24 Hours In Rome: Part 1


24 hours in such a gloriously rich city is, of course, not enough time. However, using my knowledge of this great city from my experience of living here, here is an itinerary I recommend for conquering this wonderous maze of beauty, in no more than 24 hours! 

Rome is a truly remarkable and extraordinary city to call home. Living in the romantic, narrow streets, alongside the breathtaking heritage sites that you have grown up fantasizing about, is definitely a dream come true. Day to day life, in Rome, is full of surprises, adventures and unforgettable experiences. It also means that you are constantly volunteering yourself as a tour guide to visiting friends. This is where living here really comes to fruition.

The Itinerary:


  1. Piazza Risorgimento
  2. Basilica San Pietro 
  3. Castel Sant’Angelo
  4. “Triumphs and Laments”
  5. Gelato at ‘Frigidarium’
  6. Largo di Torre Argentina
  7. Piazza Navona
  8. Pantheon
  9. ‘Caffe e Cornetto’
  10. Piazza Venezia and Vittoriano

Evening ( see part 2)

  1. Fontana di Trevi
  2. Piazza di Spagna
  3. Via del Corso
  4. Piazza del Popolo
  5. Villa Borghese
  6. Forum Romano
  7. Cavour
  8. Colosseo and Arco di Costantino
  9. Apperativo
  10. Festa: Gay Village


In order to tackle this challenge, I advise you get your hands on a map of the city that also includes an essential map of the metro routes. In true Italian style, the day doesn’t begin until the first ‘Caffe e Cornetto’ (coffee and pastry). There are various means of getting around the city and, as long as there isn’t a ‘sciopero’ (strike), you will never wait for more than 10 minutes. From Cipro, we take the 913 bus and get off at Piazza Risorgimento, where the journey continues on foot.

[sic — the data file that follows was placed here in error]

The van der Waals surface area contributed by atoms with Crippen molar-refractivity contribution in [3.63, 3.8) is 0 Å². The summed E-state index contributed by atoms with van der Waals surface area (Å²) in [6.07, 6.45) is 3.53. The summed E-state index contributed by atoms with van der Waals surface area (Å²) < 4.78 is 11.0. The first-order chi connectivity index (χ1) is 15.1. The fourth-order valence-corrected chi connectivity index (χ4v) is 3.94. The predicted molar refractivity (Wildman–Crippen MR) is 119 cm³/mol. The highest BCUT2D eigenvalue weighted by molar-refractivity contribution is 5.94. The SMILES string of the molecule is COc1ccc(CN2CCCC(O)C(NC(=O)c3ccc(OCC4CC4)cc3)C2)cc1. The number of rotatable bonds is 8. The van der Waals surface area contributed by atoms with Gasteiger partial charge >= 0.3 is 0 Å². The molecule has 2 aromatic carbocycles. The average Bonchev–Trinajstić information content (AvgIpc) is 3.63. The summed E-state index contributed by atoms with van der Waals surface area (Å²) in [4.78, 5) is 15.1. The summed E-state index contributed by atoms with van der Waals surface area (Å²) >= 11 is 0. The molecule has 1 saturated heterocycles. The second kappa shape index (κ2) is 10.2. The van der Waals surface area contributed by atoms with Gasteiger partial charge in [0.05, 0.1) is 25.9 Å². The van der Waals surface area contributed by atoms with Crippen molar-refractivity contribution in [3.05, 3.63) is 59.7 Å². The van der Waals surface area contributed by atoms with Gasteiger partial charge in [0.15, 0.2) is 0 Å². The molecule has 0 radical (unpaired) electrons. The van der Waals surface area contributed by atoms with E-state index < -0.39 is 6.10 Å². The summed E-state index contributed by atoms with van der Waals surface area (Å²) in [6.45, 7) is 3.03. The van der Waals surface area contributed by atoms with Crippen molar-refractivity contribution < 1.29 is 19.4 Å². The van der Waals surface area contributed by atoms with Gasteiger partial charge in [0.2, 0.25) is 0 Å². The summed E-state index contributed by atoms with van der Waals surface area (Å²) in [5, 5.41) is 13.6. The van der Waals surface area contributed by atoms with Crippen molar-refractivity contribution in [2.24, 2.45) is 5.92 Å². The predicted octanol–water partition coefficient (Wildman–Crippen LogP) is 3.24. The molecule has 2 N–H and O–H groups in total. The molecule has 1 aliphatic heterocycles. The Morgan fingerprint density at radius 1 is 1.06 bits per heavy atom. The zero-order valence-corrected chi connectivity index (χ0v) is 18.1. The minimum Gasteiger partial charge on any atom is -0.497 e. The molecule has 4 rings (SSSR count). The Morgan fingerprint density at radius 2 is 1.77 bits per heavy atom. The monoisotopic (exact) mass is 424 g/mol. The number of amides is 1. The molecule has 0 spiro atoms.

Basilica San Pietro 

A short walk from Piazza Risorgimento and you reach Piazza di San Pietro where you can appreciate the sublimity of Basilica di San Pietro.

Castel Sant’Angelo

Next, head down the straight Via (street) towards the river and you’ll soon be struck by this fantastic Castle.

Notice a stone wall running from San Pietro to the Castel? This is a secret passage the Pope used to escape from the Vatican to the Castle!13697248_10208948741623255_494542396996050545_n

“Triumphs and Laments”

After walking across the Ponte Sant’Angelo (a bridge) you can take a detour to view a unique piece of street art that will leave you speechless! Reaching the end of the bridge, take a right and follow the river. The pathways are lined with trees making for a shaded and comfortable walk. Keep an eye on the river and the wall that runs along the opposite side and soon you’ll come across this remarkable artwork.

William Kentridge created this large scale piece of art; which depicts particular moments in Rome’s history. It is a 550-meter (~1,804 feet) work that stretches from one bridge to another and was produced by using a technique known as ‘Reverse Graffiti’, whereby large stencils were placed onto the wall and then power-washed around them. The resulting images are fashioned from dirt and have accumulated pollution, so will disappear as the surrounding stone slowly becomes soiled again. A truly hidden work of art that not many tourists will know about and with a predicted life of just 2 years, I strongly recommend taking this route.